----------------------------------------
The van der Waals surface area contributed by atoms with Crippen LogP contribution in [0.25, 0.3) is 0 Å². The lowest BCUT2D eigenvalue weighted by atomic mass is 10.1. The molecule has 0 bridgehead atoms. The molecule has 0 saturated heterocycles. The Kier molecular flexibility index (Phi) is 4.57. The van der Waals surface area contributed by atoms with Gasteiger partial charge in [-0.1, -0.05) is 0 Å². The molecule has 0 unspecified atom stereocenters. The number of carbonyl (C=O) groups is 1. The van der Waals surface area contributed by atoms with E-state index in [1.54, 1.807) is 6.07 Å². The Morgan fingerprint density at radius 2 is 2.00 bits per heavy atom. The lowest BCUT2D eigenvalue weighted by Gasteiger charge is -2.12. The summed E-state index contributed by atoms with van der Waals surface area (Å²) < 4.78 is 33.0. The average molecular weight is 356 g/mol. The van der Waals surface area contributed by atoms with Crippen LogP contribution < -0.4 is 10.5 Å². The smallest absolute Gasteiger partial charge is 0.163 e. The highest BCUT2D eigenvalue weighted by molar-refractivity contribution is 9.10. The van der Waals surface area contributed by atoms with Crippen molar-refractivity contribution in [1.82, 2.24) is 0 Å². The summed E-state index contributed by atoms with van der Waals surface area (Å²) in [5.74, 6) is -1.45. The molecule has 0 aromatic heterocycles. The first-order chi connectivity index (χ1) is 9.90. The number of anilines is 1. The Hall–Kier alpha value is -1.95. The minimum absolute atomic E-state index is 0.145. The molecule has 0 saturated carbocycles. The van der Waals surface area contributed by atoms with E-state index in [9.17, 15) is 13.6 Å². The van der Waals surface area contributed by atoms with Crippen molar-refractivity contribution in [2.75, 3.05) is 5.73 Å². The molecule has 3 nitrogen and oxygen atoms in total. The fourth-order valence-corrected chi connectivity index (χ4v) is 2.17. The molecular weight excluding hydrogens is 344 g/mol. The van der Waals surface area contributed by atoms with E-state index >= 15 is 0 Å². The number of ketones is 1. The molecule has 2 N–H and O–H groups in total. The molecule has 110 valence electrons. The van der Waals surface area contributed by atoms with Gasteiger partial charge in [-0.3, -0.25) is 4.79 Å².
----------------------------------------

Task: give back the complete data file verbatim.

The van der Waals surface area contributed by atoms with Crippen LogP contribution in [0.25, 0.3) is 0 Å². The lowest BCUT2D eigenvalue weighted by atomic mass is 10.1. The molecule has 0 bridgehead atoms. The molecule has 0 saturated heterocycles. The Kier molecular flexibility index (Phi) is 4.57. The van der Waals surface area contributed by atoms with Gasteiger partial charge in [-0.1, -0.05) is 0 Å². The molecule has 0 unspecified atom stereocenters. The number of carbonyl (C=O) groups is 1. The van der Waals surface area contributed by atoms with E-state index in [1.54, 1.807) is 6.07 Å². The Morgan fingerprint density at radius 2 is 2.00 bits per heavy atom. The lowest BCUT2D eigenvalue weighted by Gasteiger charge is -2.12. The summed E-state index contributed by atoms with van der Waals surface area (Å²) < 4.78 is 33.0. The average molecular weight is 356 g/mol. The van der Waals surface area contributed by atoms with Crippen LogP contribution < -0.4 is 10.5 Å². The smallest absolute Gasteiger partial charge is 0.163 e. The highest BCUT2D eigenvalue weighted by molar-refractivity contribution is 9.10. The van der Waals surface area contributed by atoms with Crippen molar-refractivity contribution in [1.82, 2.24) is 0 Å². The summed E-state index contributed by atoms with van der Waals surface area (Å²) in [5.74, 6) is -1.45. The molecule has 0 aromatic heterocycles. The first-order chi connectivity index (χ1) is 9.90. The number of anilines is 1. The Hall–Kier alpha value is -1.95. The minimum absolute atomic E-state index is 0.145. The molecule has 0 saturated carbocycles. The van der Waals surface area contributed by atoms with E-state index in [9.17, 15) is 13.6 Å². The van der Waals surface area contributed by atoms with Crippen molar-refractivity contribution in [2.75, 3.05) is 5.73 Å². The molecule has 3 nitrogen and oxygen atoms in total. The fourth-order valence-corrected chi connectivity index (χ4v) is 2.17. The molecular weight excluding hydrogens is 344 g/mol. The van der Waals surface area contributed by atoms with E-state index >= 15 is 0 Å². The number of ketones is 1. The molecule has 2 N–H and O–H groups in total. The molecule has 110 valence electrons. The van der Waals surface area contributed by atoms with Gasteiger partial charge in [-0.3, -0.25) is 4.79 Å².